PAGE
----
The FBI has loosened employment restrictions for would-be agents who’ve previously used marijuana.
In one of the latest signs that the cannabis reform movement is having a federal impact as more states enact legalization, FBI quietly updated its hiring policies within the past month to make it so candidates are only automatically disqualified from joining the agency if they admit to having used marijuana within one year of applying.
Previously, prospective employees of the agency could not have used cannabis within the past three years.
“Candidates cannot have used marijuana or cannabis in any form (natural or synthetic) and in any location (domestic or foreign) within the one (1) year preceding the date of their application for employment,” FBI’s newly updated job site says.
As recently as May 30, the site read: “Candidates cannot have used marijuana within the three (3) years preceding the date of their application for employment, regardless of the location of use (even if marijuana usage is legal in the candidate’s home state).”
Another exemption was added in this latest update. Now, cannabis consumption “before the candidate’s 18th birthday is not a disqualifier for FBI employment.” However, “adjudicative personnel will evaluate the candidate by using the ‘whole-person concept.’”
The agency made no formal announcement of the cannabis-related policy change, but it was alluded to in a tweet posted by FBI’s Chicago office on Wednesday.
#FBI is firmly committed to a drug-free society and workplace. Constant review of our hiring and drug policies ensures that we continue to attract the most qualified candidates. To learn if recent changes to our marijuana policy affect you as a candidate: https://t.co/iY5D3rXPfs pic.twitter.com/7eg7lPhSHP
— FBI Chicago (@FBIChicago) July 7, 2021
This is a significant development at one of the highest levels of law enforcement in a country where marijuana remains strictly federally prohibited.
It also comes one year after an FBI branch said the agency was “looking into changing internal policy when it comes to the use of CBD products by its agents and other employees” since the product is now legal if it’s derived from hemp.
Marijuana Moment reached out to FBI for clarification on the policy change, but a representative was not immediately available.
This might be more of a practical decision than one that necessarily reflects shifting opinions on cannabis within the agency.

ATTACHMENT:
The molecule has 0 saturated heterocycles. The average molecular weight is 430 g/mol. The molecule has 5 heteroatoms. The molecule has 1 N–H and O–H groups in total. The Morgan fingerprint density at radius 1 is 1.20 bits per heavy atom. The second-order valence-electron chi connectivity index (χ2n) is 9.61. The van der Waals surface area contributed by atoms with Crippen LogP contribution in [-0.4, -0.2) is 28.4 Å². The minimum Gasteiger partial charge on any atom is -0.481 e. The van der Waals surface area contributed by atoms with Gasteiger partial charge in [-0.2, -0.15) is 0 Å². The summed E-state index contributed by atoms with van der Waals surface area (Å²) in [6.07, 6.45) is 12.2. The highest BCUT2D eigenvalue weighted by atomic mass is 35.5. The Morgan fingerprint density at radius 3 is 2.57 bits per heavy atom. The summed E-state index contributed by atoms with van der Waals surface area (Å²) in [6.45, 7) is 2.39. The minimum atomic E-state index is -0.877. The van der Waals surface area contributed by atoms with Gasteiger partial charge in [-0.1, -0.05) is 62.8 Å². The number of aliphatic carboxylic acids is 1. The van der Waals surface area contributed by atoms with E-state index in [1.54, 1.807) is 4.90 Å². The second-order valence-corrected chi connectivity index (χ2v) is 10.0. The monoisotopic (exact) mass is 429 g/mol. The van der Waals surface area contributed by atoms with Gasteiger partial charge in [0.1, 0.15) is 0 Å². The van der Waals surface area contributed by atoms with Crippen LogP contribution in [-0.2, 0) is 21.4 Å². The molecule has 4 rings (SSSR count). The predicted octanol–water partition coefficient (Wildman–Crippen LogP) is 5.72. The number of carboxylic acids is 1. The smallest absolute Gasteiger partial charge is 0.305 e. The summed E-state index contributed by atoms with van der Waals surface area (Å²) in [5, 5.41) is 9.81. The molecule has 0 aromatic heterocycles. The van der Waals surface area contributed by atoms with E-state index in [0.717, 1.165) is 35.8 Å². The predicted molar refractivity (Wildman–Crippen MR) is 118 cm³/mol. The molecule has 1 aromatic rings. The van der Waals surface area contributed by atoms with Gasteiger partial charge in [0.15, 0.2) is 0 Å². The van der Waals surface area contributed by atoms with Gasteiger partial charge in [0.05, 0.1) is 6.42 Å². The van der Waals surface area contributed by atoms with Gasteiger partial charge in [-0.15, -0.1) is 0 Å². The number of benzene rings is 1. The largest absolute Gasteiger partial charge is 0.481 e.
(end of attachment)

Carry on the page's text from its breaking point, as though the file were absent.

Former FBI Director James Comey in 2014 suggested that he wanted to loosen the agency’s employment policies as it concerns marijuana, as potential skilled workers were being passed over due to the requirement.
“I have to hire a great work force to compete with those cyber criminals and some of those kids want to smoke weed on the way to the interview,” he said at the time.
Meanwhile, FBI did not change it overall policy on automatic disqualifications for people who are “currently using illegal drugs, misusing or abusing legal drugs or other substances for illicit purposes at the time of the application process.” For applicants who’ve used illicit drugs other than marijuana, there remains a 10-year period before they can be considered eligible for employment.
Misrepresenting previous illicit drug use is also a disqualifying factor for applicants.
“The FBI is firmly committed to a drug-free society and workplace,” the job site says. “The FBI balances the needs of the organization and the importance of keeping the public integrity necessary to accomplish its law enforcement and intelligence missions by hiring the most qualified candidates.”
FBI’s decision to take a less punitive direction with respect to cannabis for applicants is another example of how federal agencies are grappling with the ever-changing marijuana landscape in the U.S.
The Department of Defense, for example, made clear that CBD is off limits for service members.
The Air Force issued a notice in 2019 stipulating that its members are prohibited from using the compound.
The Navy told its ranks that they’re barred from using CBD regardless of its legal status.
And the Coast Guard said in 2019 that sailors can’t use marijuana or visit state-legal dispensaries.
NASA said that CBD products could contain unauthorized THC concentrations that could jeopardize jobs if employees fail a drug test.
The Substance Abuse and Mental Health Services Administration issued guidance to federal agency drug program coordinators in 2019, expressing concern about excess THC in CBD products, which seems to have prompted the various departments to clarify their rules.
The Department of Transportation took a different approach last year, stating in a notice that it would not be testing drivers for CBD.
Meanwhile, the Drug Enforcement Administration continues to enforce its policy of automatically disqualifying applicants who’ve used marijuana in the prior three years before applying.
And while the Biden administration has instituted a policy of granting waivers to certain workers who admit to prior cannabis use, it’s come under fire from advocates following reports that it fired or otherwise punished dozens of staffers who were honest about their history with marijuana.
White House Press Secretary Jen Psaki has previously attempted to minimize the fallout, without much success, and her office released a statement in March stipulating that nobody was fired for “marijuana usage from years ago,” nor has anyone been terminated “due to casual or infrequent use during the prior 12 months.”
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